As a seasoned Python developer with a decade of experience under my belt, I’ve had my fair share of encounters with lambda functions. While they can be powerful and concise tools for functional programming, I’ve learned that there are certain practices that are best avoided to maintain code readability and maintainability.

In this article, I’ll share ten things I’ve stopped doing in Python lambda functions over the years and provide code snippets to explain each one.

`# Before`

result = lambda x, y: x * (y + 2)# After

def multiply_with_constant(x, y):

constant = 2

return x * (y + constant)

Complex expressions within lambda functions can quickly become unreadable. Instead, I’ve started using regular functions when dealing with intricate calculations or operations. This approach enhances code clarity and makes it easier for others to understand my code.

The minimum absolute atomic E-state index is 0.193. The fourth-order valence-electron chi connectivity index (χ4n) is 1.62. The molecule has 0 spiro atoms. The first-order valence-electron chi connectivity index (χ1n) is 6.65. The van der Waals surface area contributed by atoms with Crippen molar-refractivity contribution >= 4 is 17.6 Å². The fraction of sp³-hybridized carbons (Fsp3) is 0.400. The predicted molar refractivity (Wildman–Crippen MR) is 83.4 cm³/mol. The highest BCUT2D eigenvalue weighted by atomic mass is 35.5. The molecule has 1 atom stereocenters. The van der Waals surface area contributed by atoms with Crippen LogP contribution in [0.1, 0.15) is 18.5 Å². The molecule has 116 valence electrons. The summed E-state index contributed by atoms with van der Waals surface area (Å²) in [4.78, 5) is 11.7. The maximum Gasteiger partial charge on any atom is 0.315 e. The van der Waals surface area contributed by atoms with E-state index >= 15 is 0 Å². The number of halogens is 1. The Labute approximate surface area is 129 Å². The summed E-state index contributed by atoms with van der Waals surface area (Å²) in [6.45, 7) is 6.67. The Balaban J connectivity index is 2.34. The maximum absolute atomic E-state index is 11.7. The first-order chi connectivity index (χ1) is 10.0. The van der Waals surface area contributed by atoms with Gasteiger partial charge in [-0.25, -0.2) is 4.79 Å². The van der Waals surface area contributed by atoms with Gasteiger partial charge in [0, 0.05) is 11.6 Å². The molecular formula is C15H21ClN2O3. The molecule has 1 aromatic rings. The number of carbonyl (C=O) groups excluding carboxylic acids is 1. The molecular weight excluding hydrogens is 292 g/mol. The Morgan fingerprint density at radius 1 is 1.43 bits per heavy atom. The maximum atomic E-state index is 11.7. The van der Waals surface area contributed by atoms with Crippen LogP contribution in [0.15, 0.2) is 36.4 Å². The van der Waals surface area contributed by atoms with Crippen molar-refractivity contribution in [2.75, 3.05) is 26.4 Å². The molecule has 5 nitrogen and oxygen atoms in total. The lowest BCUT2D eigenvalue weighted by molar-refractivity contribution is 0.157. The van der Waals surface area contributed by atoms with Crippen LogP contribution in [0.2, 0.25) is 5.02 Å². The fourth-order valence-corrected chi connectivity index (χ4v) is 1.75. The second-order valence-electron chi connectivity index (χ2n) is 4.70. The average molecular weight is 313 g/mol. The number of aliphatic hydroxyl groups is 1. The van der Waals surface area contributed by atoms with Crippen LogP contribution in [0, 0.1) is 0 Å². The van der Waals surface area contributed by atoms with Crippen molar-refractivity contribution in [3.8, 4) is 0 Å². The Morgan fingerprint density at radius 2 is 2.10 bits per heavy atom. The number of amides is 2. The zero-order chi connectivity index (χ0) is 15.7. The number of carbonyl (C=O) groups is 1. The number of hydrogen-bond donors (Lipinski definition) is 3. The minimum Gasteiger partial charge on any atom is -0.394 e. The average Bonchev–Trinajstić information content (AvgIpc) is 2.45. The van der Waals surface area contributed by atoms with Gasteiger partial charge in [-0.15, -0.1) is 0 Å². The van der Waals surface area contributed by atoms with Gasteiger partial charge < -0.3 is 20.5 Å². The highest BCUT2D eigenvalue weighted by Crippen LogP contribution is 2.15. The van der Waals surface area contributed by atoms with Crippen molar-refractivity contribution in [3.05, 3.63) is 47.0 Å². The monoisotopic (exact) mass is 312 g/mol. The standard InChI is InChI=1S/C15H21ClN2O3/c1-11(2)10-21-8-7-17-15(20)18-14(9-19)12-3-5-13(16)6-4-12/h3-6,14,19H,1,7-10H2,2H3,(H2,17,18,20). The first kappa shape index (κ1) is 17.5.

`# Before`

sorted_list = sorted(my_list, key=lambda x: x.split()[1])# After

def get_second_element(x):

return x.split()[1]

sorted_list = sorted(my_list, key=get_second_element)

While lambda functions can be convenient, they are not always the best choice. For simple operations, using a regular function with a meaningful name can make your code more expressive and self-documenting.

`# Before`

sum_of_two = lambda x, y: x + y# After

def add(x, y):

return x + y

When dealing with multiple parameters, lambda functions can become unwieldy. I’ve found it better to define regular functions that clearly express their intent and parameters.

`# Before`

result = lambda x, y: x if x > y else y# After

def max_value(x, y):

return x if x > y else y

Lambda functions are meant for simple expressions. Complex logic is best handled by regular functions, making your code more maintainable and easier to understand.